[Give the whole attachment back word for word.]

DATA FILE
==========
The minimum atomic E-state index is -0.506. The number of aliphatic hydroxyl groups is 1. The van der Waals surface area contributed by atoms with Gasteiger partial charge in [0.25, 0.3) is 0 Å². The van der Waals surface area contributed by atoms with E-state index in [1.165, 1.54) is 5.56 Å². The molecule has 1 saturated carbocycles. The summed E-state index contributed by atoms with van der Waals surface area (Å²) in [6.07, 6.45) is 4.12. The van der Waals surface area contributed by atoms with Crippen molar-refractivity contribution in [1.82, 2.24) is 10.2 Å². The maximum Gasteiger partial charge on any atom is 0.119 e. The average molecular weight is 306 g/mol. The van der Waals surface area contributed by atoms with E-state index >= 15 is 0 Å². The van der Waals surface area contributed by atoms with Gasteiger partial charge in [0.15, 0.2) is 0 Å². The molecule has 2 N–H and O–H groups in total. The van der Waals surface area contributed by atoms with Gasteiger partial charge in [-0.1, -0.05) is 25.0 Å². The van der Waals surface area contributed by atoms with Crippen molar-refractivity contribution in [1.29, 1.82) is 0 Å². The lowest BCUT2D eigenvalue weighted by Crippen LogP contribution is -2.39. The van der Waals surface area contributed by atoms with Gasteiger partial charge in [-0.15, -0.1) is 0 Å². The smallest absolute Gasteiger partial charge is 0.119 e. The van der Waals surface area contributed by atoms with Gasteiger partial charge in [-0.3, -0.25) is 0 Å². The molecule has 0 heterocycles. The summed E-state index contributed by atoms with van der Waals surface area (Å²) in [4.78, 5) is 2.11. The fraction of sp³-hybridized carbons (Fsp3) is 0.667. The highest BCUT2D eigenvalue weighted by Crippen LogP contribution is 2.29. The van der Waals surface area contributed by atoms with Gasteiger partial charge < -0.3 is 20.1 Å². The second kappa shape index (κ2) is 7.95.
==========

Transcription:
The minimum atomic E-state index is -0.506. The number of aliphatic hydroxyl groups is 1. The van der Waals surface area contributed by atoms with Gasteiger partial charge in [0.25, 0.3) is 0 Å². The van der Waals surface area contributed by atoms with E-state index in [1.165, 1.54) is 5.56 Å². The molecule has 1 saturated carbocycles. The summed E-state index contributed by atoms with van der Waals surface area (Å²) in [6.07, 6.45) is 4.12. The van der Waals surface area contributed by atoms with Crippen molar-refractivity contribution in [1.82, 2.24) is 10.2 Å². The maximum Gasteiger partial charge on any atom is 0.119 e. The average molecular weight is 306 g/mol. The van der Waals surface area contributed by atoms with E-state index >= 15 is 0 Å². The van der Waals surface area contributed by atoms with Gasteiger partial charge in [0.15, 0.2) is 0 Å². The molecule has 2 N–H and O–H groups in total. The van der Waals surface area contributed by atoms with Gasteiger partial charge in [-0.1, -0.05) is 25.0 Å². The van der Waals surface area contributed by atoms with Crippen molar-refractivity contribution in [1.29, 1.82) is 0 Å². The lowest BCUT2D eigenvalue weighted by Crippen LogP contribution is -2.39. The van der Waals surface area contributed by atoms with Gasteiger partial charge in [-0.15, -0.1) is 0 Å². The smallest absolute Gasteiger partial charge is 0.119 e. The van der Waals surface area contributed by atoms with Gasteiger partial charge in [-0.3, -0.25) is 0 Å². The molecule has 0 heterocycles. The summed E-state index contributed by atoms with van der Waals surface area (Å²) in [4.78, 5) is 2.11. The fraction of sp³-hybridized carbons (Fsp3) is 0.667. The highest BCUT2D eigenvalue weighted by Crippen LogP contribution is 2.29. The van der Waals surface area contributed by atoms with Gasteiger partial charge < -0.3 is 20.1 Å². The second kappa shape index (κ2) is 7.95.